T. Bettina Cornwell, Steffen Jahn, Hu Xie, and Wang Suk Suh

Sports, the arts, and events are products in their own right, and when sponsored, they become marketing and communication platforms. The current research examines the role of event emotions on sponsor recall and intent to attend the event in the future. An important theoretical argument is that feeling to be part of an in-group, measured as in-group entitativity, moderates the relationship between emotions and outcomes of memory and intentions. To test our theoretical model, we surveyed attendees at a multiday international track and field event. A total of 282 individuals were surveyed, and 232 of these attendees qualified as audience members and were included in the analysis. Moderated regression analyses revealed that excitement, joy, boredom, and overall tone of the group atmosphere impact event outcomes for the sport and the sponsor, and furthermore, that in-group entitativity can function as an important moderator. Contributions to theory and practice are discussed.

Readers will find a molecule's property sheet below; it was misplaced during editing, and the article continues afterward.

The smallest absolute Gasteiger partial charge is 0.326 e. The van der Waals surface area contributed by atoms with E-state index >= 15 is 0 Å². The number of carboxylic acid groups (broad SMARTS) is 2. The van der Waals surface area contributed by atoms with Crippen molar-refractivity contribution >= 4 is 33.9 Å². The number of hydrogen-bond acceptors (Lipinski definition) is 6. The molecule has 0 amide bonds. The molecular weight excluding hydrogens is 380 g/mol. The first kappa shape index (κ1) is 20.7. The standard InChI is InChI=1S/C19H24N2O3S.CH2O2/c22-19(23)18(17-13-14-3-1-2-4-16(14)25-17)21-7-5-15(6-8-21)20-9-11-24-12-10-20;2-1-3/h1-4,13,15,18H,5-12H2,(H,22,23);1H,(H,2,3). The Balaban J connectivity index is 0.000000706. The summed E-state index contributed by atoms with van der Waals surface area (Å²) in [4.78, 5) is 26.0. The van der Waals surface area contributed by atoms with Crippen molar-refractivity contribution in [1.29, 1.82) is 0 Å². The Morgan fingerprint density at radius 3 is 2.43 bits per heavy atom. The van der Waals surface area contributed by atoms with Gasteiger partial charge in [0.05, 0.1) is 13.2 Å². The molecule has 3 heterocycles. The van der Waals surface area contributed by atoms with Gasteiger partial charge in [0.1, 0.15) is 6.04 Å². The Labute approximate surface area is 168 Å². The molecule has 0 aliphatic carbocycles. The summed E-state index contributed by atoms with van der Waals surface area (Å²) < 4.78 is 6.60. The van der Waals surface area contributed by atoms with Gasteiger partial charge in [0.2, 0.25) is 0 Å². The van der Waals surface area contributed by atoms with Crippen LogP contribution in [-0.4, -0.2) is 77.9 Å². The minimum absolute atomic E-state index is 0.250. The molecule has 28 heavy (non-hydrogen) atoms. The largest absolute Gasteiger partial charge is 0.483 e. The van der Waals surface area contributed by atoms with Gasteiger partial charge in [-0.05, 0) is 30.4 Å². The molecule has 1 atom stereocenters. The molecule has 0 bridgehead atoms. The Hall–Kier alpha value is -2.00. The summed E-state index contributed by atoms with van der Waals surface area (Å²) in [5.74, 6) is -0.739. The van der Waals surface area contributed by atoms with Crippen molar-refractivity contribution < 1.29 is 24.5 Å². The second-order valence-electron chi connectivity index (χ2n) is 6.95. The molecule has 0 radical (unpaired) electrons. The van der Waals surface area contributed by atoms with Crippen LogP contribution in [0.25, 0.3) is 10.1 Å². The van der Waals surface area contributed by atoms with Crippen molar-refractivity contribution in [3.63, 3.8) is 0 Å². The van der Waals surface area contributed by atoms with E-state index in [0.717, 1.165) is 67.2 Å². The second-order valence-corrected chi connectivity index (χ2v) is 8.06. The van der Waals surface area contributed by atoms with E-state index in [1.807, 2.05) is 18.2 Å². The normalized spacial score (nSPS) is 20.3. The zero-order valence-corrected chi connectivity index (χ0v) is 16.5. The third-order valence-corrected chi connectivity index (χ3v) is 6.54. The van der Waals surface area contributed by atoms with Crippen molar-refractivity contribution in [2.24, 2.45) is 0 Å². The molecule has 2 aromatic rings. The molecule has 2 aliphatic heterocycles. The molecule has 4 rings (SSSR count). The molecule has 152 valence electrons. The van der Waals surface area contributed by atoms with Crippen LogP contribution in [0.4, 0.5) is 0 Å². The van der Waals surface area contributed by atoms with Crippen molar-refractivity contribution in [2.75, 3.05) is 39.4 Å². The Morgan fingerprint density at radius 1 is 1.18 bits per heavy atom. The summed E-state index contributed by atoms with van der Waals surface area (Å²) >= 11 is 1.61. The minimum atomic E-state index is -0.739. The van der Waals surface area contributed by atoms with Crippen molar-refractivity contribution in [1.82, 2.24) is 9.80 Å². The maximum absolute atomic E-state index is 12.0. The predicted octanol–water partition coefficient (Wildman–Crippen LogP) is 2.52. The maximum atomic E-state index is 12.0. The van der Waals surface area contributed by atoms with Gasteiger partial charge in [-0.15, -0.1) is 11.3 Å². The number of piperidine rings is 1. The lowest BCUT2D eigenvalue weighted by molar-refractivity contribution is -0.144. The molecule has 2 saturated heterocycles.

Restricted access

Taryn Wishart, Seung Pil Lee, and T. Bettina Cornwell

Price setting in the sponsorship of sport, charity, arts and entertainment is usually negotiated, and private, so we know little about what determines price. With a sample of publicly available sponsorship proposals, the relationship between sponsorship characteristics and price set by the property is examined. Media coverage and attendance levels are hypothesized to have a positive impact on property price, as are a host of on-site communications. Overall the most influential variable explaining the property’s asking price is media coverage. In contrast, on-site communications are not important in price setting. Interestingly, access to property offerings such as celebrities and venues has a significant positive impact on property price. While the empirical investigation is limited to the relationship between communication characteristics and asking price, the price negotiation process and property-based characteristics that lead to the final price are also discussed.